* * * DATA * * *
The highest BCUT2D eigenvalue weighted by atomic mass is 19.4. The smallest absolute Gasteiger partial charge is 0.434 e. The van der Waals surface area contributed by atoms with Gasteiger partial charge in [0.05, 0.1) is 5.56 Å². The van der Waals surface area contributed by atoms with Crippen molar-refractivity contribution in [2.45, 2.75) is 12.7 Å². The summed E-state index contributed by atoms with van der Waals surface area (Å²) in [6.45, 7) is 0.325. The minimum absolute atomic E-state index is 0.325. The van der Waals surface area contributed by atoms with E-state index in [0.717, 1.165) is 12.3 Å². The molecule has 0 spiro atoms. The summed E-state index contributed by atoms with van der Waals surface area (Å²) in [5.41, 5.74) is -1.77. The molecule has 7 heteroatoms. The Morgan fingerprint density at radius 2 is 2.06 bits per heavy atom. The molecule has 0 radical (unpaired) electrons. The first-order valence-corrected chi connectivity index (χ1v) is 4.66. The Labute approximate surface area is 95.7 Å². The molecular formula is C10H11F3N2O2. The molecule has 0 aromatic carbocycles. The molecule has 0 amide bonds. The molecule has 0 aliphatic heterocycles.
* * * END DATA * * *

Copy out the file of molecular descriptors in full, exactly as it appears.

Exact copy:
The highest BCUT2D eigenvalue weighted by atomic mass is 19.4. The smallest absolute Gasteiger partial charge is 0.434 e. The van der Waals surface area contributed by atoms with Gasteiger partial charge in [0.05, 0.1) is 5.56 Å². The van der Waals surface area contributed by atoms with Crippen molar-refractivity contribution in [2.45, 2.75) is 12.7 Å². The summed E-state index contributed by atoms with van der Waals surface area (Å²) in [6.45, 7) is 0.325. The minimum absolute atomic E-state index is 0.325. The van der Waals surface area contributed by atoms with E-state index in [0.717, 1.165) is 12.3 Å². The molecule has 0 spiro atoms. The summed E-state index contributed by atoms with van der Waals surface area (Å²) in [5.41, 5.74) is -1.77. The molecule has 7 heteroatoms. The Morgan fingerprint density at radius 2 is 2.06 bits per heavy atom. The molecule has 0 radical (unpaired) electrons. The first-order valence-corrected chi connectivity index (χ1v) is 4.66. The Labute approximate surface area is 95.7 Å². The molecular formula is C10H11F3N2O2. The molecule has 0 aromatic carbocycles. The molecule has 0 amide bonds. The molecule has 0 aliphatic heterocycles.